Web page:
Pokémon Gold Version and Pokémon Silver Version

Though I have been a fan of the franchise since the beginning, somehow or another I ended up skipping over Pokémon Gold & Silver. It was a shame because I knew that a lot of people regarded the second generation of Pokémon as the best generation, but time slipped away and before I knew it, the only real option would have been buying an old cartridge for a ridiculously high price and without any guarantee that it would still be able to save – this all changed with the delightful news that these two games were coming to the 3DS Virtual Console. I downloaded Pokémon Silver Version about a year ago and I have been playing it extensively ever since.

I was mildly concerned that I may find that it had aged terribly and that by playing it so late, I had missed my opportunity to truly enjoy and appreciate it. Thankfully, this was not the case. It improves over the first generation in several ways (for example, letting you use HM moves on the map just by pressing A, rather than having to pause and go through several menus or by adding a small Poké Ball symbol next to wild Pokémon to signify whether or not you’v caught them before). In terms of general gameplay, there are a lot of small changes like that which help to improve your ‘quality of life’ as you play – combined, they all help to give you a much more streamlined experience.

Visually, while it maintains the art style of the first two games, it also manages to improve upon them. So it never really loses the essence of the art from the first games, but it does lose the ugliness that was sometimes present in them. There are no longer weird bollard tiles everywhere, for example and the added colour does wonders. It looks better, even, than Pokémon Yellow Version, which had already attempted to enhance the visuals of the originals.

Obviously, at its heart, the gameplay is quite similar to the previous two games and that’s why I wanted to talk a lot about the improvements first. But it’s not just the same game again – not at all. The previous game had you play as a trainer who was starting out in the Kanto region, but this time you’re in the Johto region. I prefer Johto over Kanto for a few reasons. There are some more interesting locations (ancient temples, icy caves, etc.) and it also feels like more of a living breathing world – just in terms of things like the dialogue from NPCs, the radio channel you can listen to anytime and the services available, such a day care centres (for breeding Pokémon) and groomers (for increasing Pokémon happiness). You can swap mobile numbers with trainers you’ve defeated and they’ll call you up to chat or for a rematch from time to time. There are a lot of small details like this which really help to immerse you in the world.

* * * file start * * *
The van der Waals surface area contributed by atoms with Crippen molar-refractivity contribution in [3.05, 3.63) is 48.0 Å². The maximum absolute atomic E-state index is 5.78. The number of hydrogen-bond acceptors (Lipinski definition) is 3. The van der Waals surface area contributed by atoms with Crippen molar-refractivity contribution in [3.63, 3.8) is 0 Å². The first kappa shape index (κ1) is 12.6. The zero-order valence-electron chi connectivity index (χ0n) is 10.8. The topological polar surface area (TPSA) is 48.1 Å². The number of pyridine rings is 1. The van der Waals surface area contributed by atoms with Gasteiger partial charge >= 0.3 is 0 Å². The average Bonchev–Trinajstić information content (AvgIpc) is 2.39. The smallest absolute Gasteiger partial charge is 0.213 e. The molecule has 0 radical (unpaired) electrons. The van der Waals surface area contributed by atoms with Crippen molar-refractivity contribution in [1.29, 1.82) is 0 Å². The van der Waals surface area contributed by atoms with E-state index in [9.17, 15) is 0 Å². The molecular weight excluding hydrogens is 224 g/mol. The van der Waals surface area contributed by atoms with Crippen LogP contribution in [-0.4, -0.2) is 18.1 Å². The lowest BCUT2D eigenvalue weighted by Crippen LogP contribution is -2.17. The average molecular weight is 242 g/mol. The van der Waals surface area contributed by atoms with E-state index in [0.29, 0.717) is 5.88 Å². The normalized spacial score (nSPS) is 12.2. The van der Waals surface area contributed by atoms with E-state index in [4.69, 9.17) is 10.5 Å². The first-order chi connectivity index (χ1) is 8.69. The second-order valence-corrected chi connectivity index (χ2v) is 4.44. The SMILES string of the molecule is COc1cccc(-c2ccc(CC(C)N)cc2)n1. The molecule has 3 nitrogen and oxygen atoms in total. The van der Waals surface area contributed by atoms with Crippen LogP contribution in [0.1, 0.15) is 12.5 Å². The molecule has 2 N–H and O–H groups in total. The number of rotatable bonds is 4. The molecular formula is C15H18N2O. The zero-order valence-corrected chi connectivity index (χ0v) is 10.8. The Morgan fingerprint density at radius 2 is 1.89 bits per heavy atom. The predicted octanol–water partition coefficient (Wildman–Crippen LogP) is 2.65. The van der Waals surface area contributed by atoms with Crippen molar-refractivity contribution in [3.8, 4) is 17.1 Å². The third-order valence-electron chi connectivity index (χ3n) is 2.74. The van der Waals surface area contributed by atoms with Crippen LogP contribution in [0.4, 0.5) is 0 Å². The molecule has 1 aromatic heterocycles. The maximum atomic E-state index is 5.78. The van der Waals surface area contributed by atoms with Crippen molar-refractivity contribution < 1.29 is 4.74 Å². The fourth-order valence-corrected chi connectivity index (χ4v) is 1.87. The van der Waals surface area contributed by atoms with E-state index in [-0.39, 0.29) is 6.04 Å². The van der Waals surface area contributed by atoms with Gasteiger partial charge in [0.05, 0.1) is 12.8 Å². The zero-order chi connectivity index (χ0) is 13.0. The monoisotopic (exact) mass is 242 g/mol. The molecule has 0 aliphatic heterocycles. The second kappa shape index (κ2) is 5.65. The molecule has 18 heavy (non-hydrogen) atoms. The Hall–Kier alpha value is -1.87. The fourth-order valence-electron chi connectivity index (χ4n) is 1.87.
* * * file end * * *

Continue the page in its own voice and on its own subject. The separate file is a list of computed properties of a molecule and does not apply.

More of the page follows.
With the story, while you are a different character, I’d say that this definitely a sequel to the first generation. With Pokémon this isn’t usually the case: each new generation is usually just ‘you’re a new person and you’re in a new region, time to start your adventure’ but this time there are a lot of ties to the previous games and even a lot of returning characters. I’d definitely recommend playing the first generation before these games for this reason – it does a great job of conveying the passing of time and how it changes people and places. I won’t spoil it, but the endgame content is really rewarding.

Overall, it just might be my favourite Pokémon generation. Aside from all the aspects I’ve mentioned, it’s also the game which introduced several of the Pokémon that are both popular and appealing to me personally, such as Pichu, Lugia, Ho-Oh, Unown, Tyranitar and Togepi. If you’re a fan and you haven’t played it, you should definitely give it a try and if you’re just a general gaming fan, I still recommend it as one of the all-time classics.

Rating: 9.7/10

Buy it here.

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